Friday, January 14, 2011

Script review – “The Warriors” (1979) by Walter Hill

Like Hard Times and The Driver, this is done in terse Hill style. It’s another great script from that writer-director’s golden period of 1975-85: fast-paced, vivid, exciting, with decent characters and plenty of thrills.
Fans of the film will be particularly interested by the changes. There’s an opening sequence which takes place in Coney Island – we have a bit of character set up (eg Cleon, the leader of the gang, has a girlfriend). But who really cares about character depth in The Warriors? It was a shame they had to lose the exciting bit where Warriors nervously pass though territory of a gang, Mongols (this was filmed; it was a good cut, it's still a shame).
The script gave a bigger role to Fox, the one who sees Luther shoot Cyrus – he was meant to romance Mercy but the actor who played the part was a pain, so Hill killed him off during the sequence where they’re pursued by the police. He gave the Mercy romance to Swan, which meant the loss of a sequence where he’s captured by a gang of bodybuilders called the Dingos – his escape is a very exciting sequence, and it’s a great moment when he rejoins the gang at the end, but as the Dingoes are these camp gays, it would have been a little yuck.
Other things in the script which weren’t in the final film: Cochise was killed by the Furies in the run through the park sequence; after the final fight with the Punks (the creepy guy on rollerskates is not in the script but the toilet stall, etc is all there), there’s a bit where Cowboy, Mercy, Fox and Rembrandt talk on the train about wanting something better – Fox encourages Rembrandt to make a career out of spray cans as a passport out (this is a slightly naff scene and was a good cut); Vermin is killed by the girl gang. The scene where they meet the kids from the prom is in the script – only with Fox instead of Swan. There’s also a Warrior called Snowball who remains silent until the end – I don’t remember him. (I checked the film credits later on - he was.)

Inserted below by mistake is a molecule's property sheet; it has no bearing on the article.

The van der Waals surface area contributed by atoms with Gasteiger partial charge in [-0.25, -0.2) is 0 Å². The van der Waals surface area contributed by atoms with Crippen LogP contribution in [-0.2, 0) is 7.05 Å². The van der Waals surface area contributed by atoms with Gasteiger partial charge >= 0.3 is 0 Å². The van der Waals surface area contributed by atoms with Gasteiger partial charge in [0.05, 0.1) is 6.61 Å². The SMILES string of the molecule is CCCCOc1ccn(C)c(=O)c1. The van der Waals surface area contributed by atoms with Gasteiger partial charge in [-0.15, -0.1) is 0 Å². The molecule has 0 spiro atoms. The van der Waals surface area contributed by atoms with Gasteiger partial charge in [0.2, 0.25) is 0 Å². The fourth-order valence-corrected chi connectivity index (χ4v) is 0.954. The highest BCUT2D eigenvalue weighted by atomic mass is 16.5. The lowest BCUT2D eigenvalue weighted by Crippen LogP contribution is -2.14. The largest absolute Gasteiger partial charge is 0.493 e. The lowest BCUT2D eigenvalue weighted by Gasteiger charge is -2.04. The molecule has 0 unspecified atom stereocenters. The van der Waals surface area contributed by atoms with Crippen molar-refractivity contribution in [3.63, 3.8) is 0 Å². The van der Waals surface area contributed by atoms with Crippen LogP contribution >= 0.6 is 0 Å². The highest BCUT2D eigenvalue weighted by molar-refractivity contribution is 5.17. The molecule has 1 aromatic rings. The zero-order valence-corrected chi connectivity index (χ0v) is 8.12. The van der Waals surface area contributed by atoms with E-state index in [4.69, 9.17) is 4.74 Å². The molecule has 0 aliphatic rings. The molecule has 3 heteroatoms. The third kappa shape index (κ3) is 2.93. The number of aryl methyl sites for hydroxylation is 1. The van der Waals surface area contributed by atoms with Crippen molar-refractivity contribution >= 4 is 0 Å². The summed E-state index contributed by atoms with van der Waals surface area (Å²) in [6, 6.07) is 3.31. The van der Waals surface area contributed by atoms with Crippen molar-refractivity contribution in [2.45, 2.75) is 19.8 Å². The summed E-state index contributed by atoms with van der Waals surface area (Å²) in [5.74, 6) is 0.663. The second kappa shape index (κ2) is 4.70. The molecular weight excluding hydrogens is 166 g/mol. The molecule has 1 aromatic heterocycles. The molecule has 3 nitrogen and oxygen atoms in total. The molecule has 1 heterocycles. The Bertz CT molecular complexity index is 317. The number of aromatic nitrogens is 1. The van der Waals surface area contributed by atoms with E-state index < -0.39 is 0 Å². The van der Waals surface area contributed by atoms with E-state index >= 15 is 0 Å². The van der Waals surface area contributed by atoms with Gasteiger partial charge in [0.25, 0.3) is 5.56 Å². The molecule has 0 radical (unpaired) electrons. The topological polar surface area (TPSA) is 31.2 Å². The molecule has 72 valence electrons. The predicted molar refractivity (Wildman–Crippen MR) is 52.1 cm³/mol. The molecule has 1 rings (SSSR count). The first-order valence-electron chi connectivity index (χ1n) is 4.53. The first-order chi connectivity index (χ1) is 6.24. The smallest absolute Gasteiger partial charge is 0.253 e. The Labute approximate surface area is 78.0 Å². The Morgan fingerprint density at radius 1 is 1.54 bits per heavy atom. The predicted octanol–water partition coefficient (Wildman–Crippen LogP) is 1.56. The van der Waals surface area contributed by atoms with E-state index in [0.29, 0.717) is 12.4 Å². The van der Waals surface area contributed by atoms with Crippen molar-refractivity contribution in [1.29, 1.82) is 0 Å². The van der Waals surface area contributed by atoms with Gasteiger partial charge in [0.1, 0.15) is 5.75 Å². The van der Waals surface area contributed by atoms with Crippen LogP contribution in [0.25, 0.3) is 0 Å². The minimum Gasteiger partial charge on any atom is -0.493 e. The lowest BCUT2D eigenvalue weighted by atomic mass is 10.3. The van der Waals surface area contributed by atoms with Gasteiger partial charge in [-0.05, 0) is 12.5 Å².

Hill known for tense, terse dialogue but he’s great with flamboyant, eloquent Cyrus. The characters are misogynistic, which makes for uncomfortable reading at times; I know that it’s probably being truthful, but to have Mercy as such a slut with no other female characters… I realise this is PC of me, that’s just my reaction.

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